The ABS would be useless in that case and the system will go immediately to the EPB.
 

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The scenario we're describing is activation of emergency braking, either via eyesight error or the emergency parking brake, which could be due to a defective switch or some other issue. Now when it comes to the emergency brake, pulling and holding the switch upwards isn't something you do subconsciously or without noticing it, unless somehow something hooked on to it which would be very hard to do even on purpose, so I think unless something extraordinary happened, we can rule out inadvertent driver activation of it. Maybe if there were a child in the front passenger seat who said "what does this do?"
 

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Yeah, while unlikely, it's possible that something could somehow lift the EPB switch (something catches it or gets jammed underneath). In the LegacyGT thread, the OP does in fact say that his whole family was in the car, kids in the back.
 

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on my 2011, I've pushed the electronic emergency brake before and it doesn't skid nor is it eye popping. It modulates itself and it would never stop as fast as the video shows.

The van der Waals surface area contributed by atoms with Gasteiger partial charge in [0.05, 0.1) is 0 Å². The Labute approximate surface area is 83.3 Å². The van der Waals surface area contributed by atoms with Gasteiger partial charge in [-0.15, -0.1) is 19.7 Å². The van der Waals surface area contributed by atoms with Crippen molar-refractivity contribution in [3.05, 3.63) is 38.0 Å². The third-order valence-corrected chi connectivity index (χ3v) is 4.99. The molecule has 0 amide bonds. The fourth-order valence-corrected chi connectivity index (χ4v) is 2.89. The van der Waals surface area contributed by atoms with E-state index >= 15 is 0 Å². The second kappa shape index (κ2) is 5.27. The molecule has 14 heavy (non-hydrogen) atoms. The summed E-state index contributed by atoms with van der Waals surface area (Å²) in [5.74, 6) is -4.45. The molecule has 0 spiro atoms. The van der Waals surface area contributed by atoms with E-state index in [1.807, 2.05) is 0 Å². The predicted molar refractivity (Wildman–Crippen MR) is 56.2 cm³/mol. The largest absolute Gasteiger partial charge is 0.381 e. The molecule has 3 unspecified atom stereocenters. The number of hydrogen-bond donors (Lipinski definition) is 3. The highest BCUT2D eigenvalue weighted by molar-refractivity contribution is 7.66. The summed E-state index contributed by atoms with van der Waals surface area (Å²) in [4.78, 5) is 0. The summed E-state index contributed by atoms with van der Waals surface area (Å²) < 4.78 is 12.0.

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on my 2011, I've pushed the electronic emergency brake before and it doesn't skid nor is it eye popping. It modulates itself and it would never stop as fast as the video shows.
But have you tried that at highway speed on a Gen 5 Outback? I doubt many have.
 

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As far as I know, the 4th gen did not have anything more than the traditional mechanical rear wheel parking brake system, but with an electric motor (and some electronics) instead of a lever in the cabin, acting on a pair of cables, to pull the parking brake shoes against the rotor drum. The 5th gen has the system described in post #30 above, which, at highway speed will apply the hydraulic brakes at all four wheels before engaging the parking brake system, which still acts only on the rear wheels. I would imagine it's the hydraulic 4-wheel hard braking that makes a significant difference in the rate at which the car slows.
 

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If that's what they have, sounds like a lot better solution for an emergency. Although I'm sure it would be pretty terrifying to have full power brakes by pushing a button.